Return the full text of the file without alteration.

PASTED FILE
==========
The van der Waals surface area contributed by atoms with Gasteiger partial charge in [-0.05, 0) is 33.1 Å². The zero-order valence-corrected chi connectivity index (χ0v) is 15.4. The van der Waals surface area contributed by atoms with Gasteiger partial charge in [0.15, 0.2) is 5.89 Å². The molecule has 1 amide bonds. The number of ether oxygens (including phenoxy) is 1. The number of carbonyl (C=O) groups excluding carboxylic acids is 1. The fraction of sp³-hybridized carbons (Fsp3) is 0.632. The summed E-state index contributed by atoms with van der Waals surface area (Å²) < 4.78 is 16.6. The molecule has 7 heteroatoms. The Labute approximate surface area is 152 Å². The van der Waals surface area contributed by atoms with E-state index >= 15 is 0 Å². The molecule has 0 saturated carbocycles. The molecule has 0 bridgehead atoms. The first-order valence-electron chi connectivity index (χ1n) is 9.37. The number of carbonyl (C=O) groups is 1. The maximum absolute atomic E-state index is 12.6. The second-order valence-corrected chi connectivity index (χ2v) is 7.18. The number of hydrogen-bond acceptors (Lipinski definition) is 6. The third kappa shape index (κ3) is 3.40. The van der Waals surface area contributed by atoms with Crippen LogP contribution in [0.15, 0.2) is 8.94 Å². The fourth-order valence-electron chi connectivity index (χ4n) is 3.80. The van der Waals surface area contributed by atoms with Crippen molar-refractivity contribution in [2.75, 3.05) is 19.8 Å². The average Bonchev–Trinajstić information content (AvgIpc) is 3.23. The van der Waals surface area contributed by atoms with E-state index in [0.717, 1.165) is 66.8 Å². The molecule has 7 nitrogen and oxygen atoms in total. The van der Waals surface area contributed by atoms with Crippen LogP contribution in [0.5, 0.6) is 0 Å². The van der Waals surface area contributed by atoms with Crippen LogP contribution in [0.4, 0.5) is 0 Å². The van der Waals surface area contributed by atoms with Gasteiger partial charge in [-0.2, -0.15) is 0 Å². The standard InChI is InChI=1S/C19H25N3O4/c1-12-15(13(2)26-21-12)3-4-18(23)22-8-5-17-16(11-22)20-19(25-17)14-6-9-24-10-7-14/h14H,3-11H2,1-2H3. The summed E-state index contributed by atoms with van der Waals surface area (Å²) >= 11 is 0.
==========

The van der Waals surface area contributed by atoms with Gasteiger partial charge in [-0.05, 0) is 33.1 Å². The zero-order valence-corrected chi connectivity index (χ0v) is 15.4. The van der Waals surface area contributed by atoms with Gasteiger partial charge in [0.15, 0.2) is 5.89 Å². The molecule has 1 amide bonds. The number of ether oxygens (including phenoxy) is 1. The number of carbonyl (C=O) groups excluding carboxylic acids is 1. The fraction of sp³-hybridized carbons (Fsp3) is 0.632. The summed E-state index contributed by atoms with van der Waals surface area (Å²) < 4.78 is 16.6. The molecule has 7 heteroatoms. The Labute approximate surface area is 152 Å². The van der Waals surface area contributed by atoms with E-state index >= 15 is 0 Å². The molecule has 0 saturated carbocycles. The molecule has 0 bridgehead atoms. The first-order valence-electron chi connectivity index (χ1n) is 9.37. The number of carbonyl (C=O) groups is 1. The maximum absolute atomic E-state index is 12.6. The second-order valence-corrected chi connectivity index (χ2v) is 7.18. The number of hydrogen-bond acceptors (Lipinski definition) is 6. The third kappa shape index (κ3) is 3.40. The van der Waals surface area contributed by atoms with Crippen LogP contribution in [0.15, 0.2) is 8.94 Å². The fourth-order valence-electron chi connectivity index (χ4n) is 3.80. The van der Waals surface area contributed by atoms with Crippen molar-refractivity contribution in [2.75, 3.05) is 19.8 Å². The average Bonchev–Trinajstić information content (AvgIpc) is 3.23. The van der Waals surface area contributed by atoms with E-state index in [0.717, 1.165) is 66.8 Å². The molecule has 7 nitrogen and oxygen atoms in total. The van der Waals surface area contributed by atoms with Crippen LogP contribution in [0.5, 0.6) is 0 Å². The van der Waals surface area contributed by atoms with Crippen LogP contribution in [0.4, 0.5) is 0 Å². The van der Waals surface area contributed by atoms with Gasteiger partial charge in [-0.2, -0.15) is 0 Å². The standard InChI is InChI=1S/C19H25N3O4/c1-12-15(13(2)26-21-12)3-4-18(23)22-8-5-17-16(11-22)20-19(25-17)14-6-9-24-10-7-14/h14H,3-11H2,1-2H3. The summed E-state index contributed by atoms with van der Waals surface area (Å²) >= 11 is 0.